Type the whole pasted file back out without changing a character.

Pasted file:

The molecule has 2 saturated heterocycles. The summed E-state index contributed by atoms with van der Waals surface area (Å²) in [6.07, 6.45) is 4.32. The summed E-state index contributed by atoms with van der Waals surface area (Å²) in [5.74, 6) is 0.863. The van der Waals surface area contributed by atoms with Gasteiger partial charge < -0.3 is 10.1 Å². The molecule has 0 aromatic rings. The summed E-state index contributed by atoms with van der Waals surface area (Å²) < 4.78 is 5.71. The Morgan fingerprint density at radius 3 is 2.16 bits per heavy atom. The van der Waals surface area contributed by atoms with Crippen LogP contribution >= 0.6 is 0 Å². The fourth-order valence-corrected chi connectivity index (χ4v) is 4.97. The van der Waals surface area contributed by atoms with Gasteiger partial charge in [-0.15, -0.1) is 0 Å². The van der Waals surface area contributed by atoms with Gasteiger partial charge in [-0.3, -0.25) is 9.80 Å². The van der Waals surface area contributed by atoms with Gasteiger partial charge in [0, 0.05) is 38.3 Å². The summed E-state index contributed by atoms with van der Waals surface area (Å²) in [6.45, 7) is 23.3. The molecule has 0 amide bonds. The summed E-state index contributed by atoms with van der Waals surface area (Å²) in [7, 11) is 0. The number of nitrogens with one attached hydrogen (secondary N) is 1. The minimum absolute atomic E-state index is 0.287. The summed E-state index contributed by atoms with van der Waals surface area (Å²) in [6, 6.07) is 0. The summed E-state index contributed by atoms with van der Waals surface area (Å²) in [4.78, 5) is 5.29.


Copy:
The molecule has 2 saturated heterocycles. The summed E-state index contributed by atoms with van der Waals surface area (Å²) in [6.07, 6.45) is 4.32. The summed E-state index contributed by atoms with van der Waals surface area (Å²) in [5.74, 6) is 0.863. The van der Waals surface area contributed by atoms with Gasteiger partial charge < -0.3 is 10.1 Å². The molecule has 0 aromatic rings. The summed E-state index contributed by atoms with van der Waals surface area (Å²) < 4.78 is 5.71. The Morgan fingerprint density at radius 3 is 2.16 bits per heavy atom. The van der Waals surface area contributed by atoms with Crippen LogP contribution >= 0.6 is 0 Å². The fourth-order valence-corrected chi connectivity index (χ4v) is 4.97. The van der Waals surface area contributed by atoms with Gasteiger partial charge in [-0.15, -0.1) is 0 Å². The van der Waals surface area contributed by atoms with Gasteiger partial charge in [-0.3, -0.25) is 9.80 Å². The van der Waals surface area contributed by atoms with Gasteiger partial charge in [0, 0.05) is 38.3 Å². The summed E-state index contributed by atoms with van der Waals surface area (Å²) in [6.45, 7) is 23.3. The molecule has 0 amide bonds. The summed E-state index contributed by atoms with van der Waals surface area (Å²) in [7, 11) is 0. The number of nitrogens with one attached hydrogen (secondary N) is 1. The minimum absolute atomic E-state index is 0.287. The summed E-state index contributed by atoms with van der Waals surface area (Å²) in [6, 6.07) is 0. The summed E-state index contributed by atoms with van der Waals surface area (Å²) in [4.78, 5) is 5.29.